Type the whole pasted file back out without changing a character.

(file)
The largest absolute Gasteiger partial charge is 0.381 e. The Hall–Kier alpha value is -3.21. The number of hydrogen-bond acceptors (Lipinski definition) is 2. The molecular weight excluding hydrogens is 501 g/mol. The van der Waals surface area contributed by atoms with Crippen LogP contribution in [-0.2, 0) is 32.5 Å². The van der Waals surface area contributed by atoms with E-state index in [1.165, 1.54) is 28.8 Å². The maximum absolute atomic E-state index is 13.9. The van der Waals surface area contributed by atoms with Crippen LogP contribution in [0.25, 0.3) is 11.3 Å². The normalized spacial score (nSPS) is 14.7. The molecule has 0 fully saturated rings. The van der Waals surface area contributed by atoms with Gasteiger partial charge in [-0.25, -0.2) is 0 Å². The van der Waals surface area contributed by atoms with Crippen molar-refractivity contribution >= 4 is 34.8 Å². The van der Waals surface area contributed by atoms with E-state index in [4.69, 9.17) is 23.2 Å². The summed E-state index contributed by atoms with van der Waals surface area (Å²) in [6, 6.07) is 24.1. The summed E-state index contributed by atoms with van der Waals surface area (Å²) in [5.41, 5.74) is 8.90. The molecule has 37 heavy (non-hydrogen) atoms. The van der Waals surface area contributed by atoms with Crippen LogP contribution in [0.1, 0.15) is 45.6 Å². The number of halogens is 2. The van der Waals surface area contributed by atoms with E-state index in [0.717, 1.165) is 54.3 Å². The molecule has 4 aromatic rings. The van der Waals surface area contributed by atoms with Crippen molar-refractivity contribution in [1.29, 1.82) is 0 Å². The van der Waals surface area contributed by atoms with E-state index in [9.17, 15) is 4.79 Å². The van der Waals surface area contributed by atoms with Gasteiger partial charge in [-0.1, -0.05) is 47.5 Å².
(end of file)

The largest absolute Gasteiger partial charge is 0.381 e. The Hall–Kier alpha value is -3.21. The number of hydrogen-bond acceptors (Lipinski definition) is 2. The molecular weight excluding hydrogens is 501 g/mol. The van der Waals surface area contributed by atoms with Crippen LogP contribution in [-0.2, 0) is 32.5 Å². The van der Waals surface area contributed by atoms with E-state index in [1.165, 1.54) is 28.8 Å². The maximum absolute atomic E-state index is 13.9. The van der Waals surface area contributed by atoms with Crippen LogP contribution in [0.25, 0.3) is 11.3 Å². The normalized spacial score (nSPS) is 14.7. The molecule has 0 fully saturated rings. The van der Waals surface area contributed by atoms with Gasteiger partial charge in [-0.25, -0.2) is 0 Å². The van der Waals surface area contributed by atoms with Crippen molar-refractivity contribution >= 4 is 34.8 Å². The van der Waals surface area contributed by atoms with E-state index in [4.69, 9.17) is 23.2 Å². The summed E-state index contributed by atoms with van der Waals surface area (Å²) in [6, 6.07) is 24.1. The summed E-state index contributed by atoms with van der Waals surface area (Å²) in [5.41, 5.74) is 8.90. The molecule has 37 heavy (non-hydrogen) atoms. The van der Waals surface area contributed by atoms with Crippen LogP contribution in [0.1, 0.15) is 45.6 Å². The number of halogens is 2. The van der Waals surface area contributed by atoms with E-state index in [0.717, 1.165) is 54.3 Å². The molecule has 4 aromatic rings. The van der Waals surface area contributed by atoms with Crippen molar-refractivity contribution in [1.29, 1.82) is 0 Å². The van der Waals surface area contributed by atoms with E-state index in [9.17, 15) is 4.79 Å². The van der Waals surface area contributed by atoms with Gasteiger partial charge in [-0.1, -0.05) is 47.5 Å².